- On Guerrilla Warfare (《游擊戰》); 1937
- On Practice (《實踐論》); 1937
- On Contradiction (《矛盾論》); 1937
- On Protracted War (《論持久戰》); 1938
- In Memory of Norman Bethune (《紀念白求恩》); 1939
- On New Democracy (《新民主主義論》); 1940
- Talks at the Yan'an Forum on Literature and Art (《在延安文藝座談會上的講話》); 1942
- Serve the People (《為人民服務》); 1944
- The Foolish Old Man Who Removed the Mountains (《愚公移山》); 1945
- On the Correct Handling of the Contradictions Among the People (《正確處理人民內部矛盾問題》); 1957
Mao was also a skilled Chinese calligrapher with a highly personal style. In China, Mao was considered a master calligrapher during his lifetime. His calligraphy can be seen today throughout mainland China. His work gave rise to a new form of Chinese calligraphy called "Mao-style" or Maoti, which has gained increasing popularity since his death. There currently exist various competitions specialising in Mao-style calligraphy.
As did most Chinese intellectuals of his generation, Mao's education began with Chinese classical literature. Mao told Edgar Snow in 1936 that he had started the study of the Confucian Analects and the Four Books at a village school when he was eight, but that the books he most enjoyed reading were Water Margin, Journey to the West, the Romance of the Three Kingdoms and Dream of the Red Chamber. Mao published poems in classical forms starting in his youth and his abilities as a poet contributed to his image in China after he came to power in 1949. His style was influenced by the great Tang dynasty poets Li Bai and Li He.
Some of his most well-known poems are Changsha (1925), The Double Ninth (1929.10), Loushan Pass (1935), The Long March (1935), Snow (1936), The PLA Captures Nanjing (1949), Reply to Li Shuyi (1957.05.11) and Ode to the Plum Blossom (1961.12).
Portrayal in film and television
Mao has been portrayed in film and television numerous times. Some notable actors include: Han Shi, the first actor ever to have portrayed Mao, in a 1978 drama Dielianhua and later again in a 1980 film Cross the Dadu River; Gu Yue, who had portrayed Mao 84 times on screen throughout his 27-year career and had won the Best Actor title at the Hundred Flowers Awards in 1990 and 1993; Liu Ye, who played a young Mao in The Founding of a Party (2011); Tang Guoqiang, who has frequently portrayed Mao in more recent times, in the films The Long March (1996) and The Founding of a Republic (2009), and the television series Huang Yanpei (2010), among others. Mao is a principal character in American composer John Adams' opera Nixon in China (1987). The Beatles' song "Revolution" refers to Mao: "...but if you go carrying pictures of Chairman Mao you ain't going to make it with anyone anyhow..."; John Lennon expressed regret over including these lines in the song in 1972.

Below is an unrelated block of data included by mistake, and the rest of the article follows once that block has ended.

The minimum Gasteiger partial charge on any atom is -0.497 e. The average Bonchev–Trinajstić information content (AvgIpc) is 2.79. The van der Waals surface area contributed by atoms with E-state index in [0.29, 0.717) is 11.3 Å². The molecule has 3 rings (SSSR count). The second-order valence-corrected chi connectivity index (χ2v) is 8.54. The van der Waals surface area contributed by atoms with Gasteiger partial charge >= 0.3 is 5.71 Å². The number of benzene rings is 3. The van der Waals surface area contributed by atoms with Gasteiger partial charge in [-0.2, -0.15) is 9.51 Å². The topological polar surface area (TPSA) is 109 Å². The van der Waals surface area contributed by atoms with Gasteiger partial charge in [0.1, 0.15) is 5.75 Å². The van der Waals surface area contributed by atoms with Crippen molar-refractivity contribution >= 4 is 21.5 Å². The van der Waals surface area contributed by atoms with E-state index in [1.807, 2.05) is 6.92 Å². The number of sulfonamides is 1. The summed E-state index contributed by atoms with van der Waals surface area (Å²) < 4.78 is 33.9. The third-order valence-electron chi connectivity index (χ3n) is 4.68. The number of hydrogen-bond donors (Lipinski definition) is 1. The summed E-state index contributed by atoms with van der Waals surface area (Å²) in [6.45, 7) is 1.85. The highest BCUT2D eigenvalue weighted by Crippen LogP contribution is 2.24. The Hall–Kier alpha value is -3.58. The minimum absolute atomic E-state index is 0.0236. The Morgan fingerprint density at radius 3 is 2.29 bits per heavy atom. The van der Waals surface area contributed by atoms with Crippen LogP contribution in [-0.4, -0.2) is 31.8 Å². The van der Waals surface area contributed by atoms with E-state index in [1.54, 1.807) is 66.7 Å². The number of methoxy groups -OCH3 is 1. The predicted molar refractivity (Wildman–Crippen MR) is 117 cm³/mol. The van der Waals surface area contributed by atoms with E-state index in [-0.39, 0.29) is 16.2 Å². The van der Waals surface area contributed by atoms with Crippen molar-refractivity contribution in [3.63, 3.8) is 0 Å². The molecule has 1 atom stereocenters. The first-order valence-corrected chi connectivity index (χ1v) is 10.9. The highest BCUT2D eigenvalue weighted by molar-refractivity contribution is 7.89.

Mao and Tibet
After Mao Zedong won the Chinese Civil War in 1949, his goal became the unification of the "five nationalities" under the big family, the People's Republic of China, and under a single political system, the Communist Party of China. Aware of Mao's vision, the Tibetan government in Lhasa sent a representative, Ngabo, to Chamdo, Kham, a strategically high valued town near the border. Ngabo had orders to hold the position while reinforcements were coming from Lhasa and fight off the Chinese. On October 16, 1950, news came that the People's Liberation Army was advancing towards Chamdo and had also taken another strategic town, named Riwoche, which could block the route to Lhasa. With new orders, Ngabo and his men retreated to a monastery where the People's Liberation Army finally surrounded and captured them, though they were treated with respect. Ngabo wrote to Lhasa suggesting a peaceful surrender instead of war. During the negotiation, the Chinese negotiator laid the cards straight on the table, stating that "It is up to you to choose whether Tibet would be liberated peacefully or by force. It is only a matter of sending a telegram to the PLA group to recommence their march to Lhasa." Ngabo accepted Mao's "Seventeen-Point Agreement", which constituted Tibet as part of the People's Republic of China, in return for which Tibet would be granted autonomy. In the face of discouraging lack of support from the rest of the world, the Dalai Lama, in August 1951, sent a telegram to Mao accepting the Seventeen-Point Agreement. However, the delegates signing the agreement were forced to do so and according to the Dalai Lama the Tibetan's Government's seal used was forged.